Data Science PhD Candidate, WPI
Dr. Jean King
Peterson Family Dean of Arts & Sciences, WPI
Dr. Tasha Snow
Mines Glaciology Laboratory, Colorado School of Mines
Tasha is a Research Associate at the Colorado School of Mines working to better understand high latitude ocean and glacier change and how it will impact the planet. She received her PhD in Geography at the University of Colorado Boulder studying glaciology, but also has an interdisciplinary research background in paleoceanography and marine ecology. Her current work focuses on how oceans interact with glaciers in Greenland and Antarctica, and she is developing new ways to apply satellite thermal infrared imagery to study these systems. She specializes in remote sensing, machine learning, and open science. One of her most exciting projects at the moment is leading the CryoCloud cloud-computing project (cryointhecloud.com) to help usher NASA Cryosphere communities into the cloud and build open-source science infrastructure and community best practices. Aside from her research interests, she is a veteran of the US Navy and is passionate about helping others to develop more inclusive leadership skills in academia.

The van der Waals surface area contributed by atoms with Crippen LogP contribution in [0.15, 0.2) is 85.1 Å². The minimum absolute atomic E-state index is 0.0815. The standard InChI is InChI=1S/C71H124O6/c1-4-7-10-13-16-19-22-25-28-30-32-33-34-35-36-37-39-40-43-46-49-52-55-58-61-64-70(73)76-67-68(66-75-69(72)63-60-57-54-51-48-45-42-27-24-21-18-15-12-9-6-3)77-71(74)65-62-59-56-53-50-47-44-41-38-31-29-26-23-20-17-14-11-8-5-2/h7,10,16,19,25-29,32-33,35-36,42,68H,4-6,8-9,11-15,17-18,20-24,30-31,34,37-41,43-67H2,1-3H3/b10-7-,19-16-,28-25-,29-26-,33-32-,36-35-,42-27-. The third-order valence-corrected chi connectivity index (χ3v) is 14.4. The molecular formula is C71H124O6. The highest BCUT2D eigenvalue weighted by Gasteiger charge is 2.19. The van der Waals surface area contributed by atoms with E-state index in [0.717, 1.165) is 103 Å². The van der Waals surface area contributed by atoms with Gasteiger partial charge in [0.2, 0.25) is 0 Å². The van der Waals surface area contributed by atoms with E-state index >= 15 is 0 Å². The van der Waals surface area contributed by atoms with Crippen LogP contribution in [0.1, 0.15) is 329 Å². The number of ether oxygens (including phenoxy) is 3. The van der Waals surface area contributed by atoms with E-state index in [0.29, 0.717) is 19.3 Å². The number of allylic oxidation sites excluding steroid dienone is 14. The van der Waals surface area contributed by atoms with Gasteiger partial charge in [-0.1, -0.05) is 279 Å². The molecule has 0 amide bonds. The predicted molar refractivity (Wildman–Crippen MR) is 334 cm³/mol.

Panel: Data Science and Environmental Justice
Dr. Laureen Elgert
Assoc Professor of International Development & Environmental Policy Dept Head, Integrative and Global Studies Co-Director, Ecuador Project Center Worcester Polytechnic Institute
Associate Professor of the Practice of Computational Journalism, College of Communication Civic Tech Fellow, Faculty of Data and Computing Science, Boston University
Brooke Williams is an investigative reporter, professor of the practice of computational journalism and civic tech fellow at Boston University. Her data-driven investigative reporting has contributed to a Pulitzer Prize for Investigative Reporting, a George Polk Award and a Gerald Loeb Award, among many others. In 2020, she co-launched the Justice Media Computational Journalism co-Lab, a collaboration with the College of Communication and the Spark! Faculty of Computing & Data Sciences, where interdisciplinary teams of students publish data-driven investigative reports for local, regional and national news partners.
Follow her on Twitter @reporterbrooke
Dr. Reshmi Ghosh
Applied Scientist, Microsoft
Dr. Catherine Izard
Data Science Manager, National Grid
Catherine Izard, PhD is a utility analytics professional who uses the power of data to shape the energy networks of the future. Catherine is passionate about combining interdisciplinary, systems thinking, advanced quantitative modeling and data science in a business context to solve energy and climate problems. She is currently a Data Science Manager at National Grid, where her team works on a wide variety of projects across the business to drive down ratepayer costs, support the transition to a clean energy future, and ensure the safety of gas and electric networks. Catherine holds a PhD in Engineering and Public Policy from Carnegie Mellon University.
Dr. Chaitra Gopalappa
Associate Professor, Mechanical and Industrial Engineering, UMass Amherst Associate Professor, Commonwealth Honors College, UMass Amherst Guest Researcher, Centers for Disease Control and Prevention (CDC/NCHHSTP)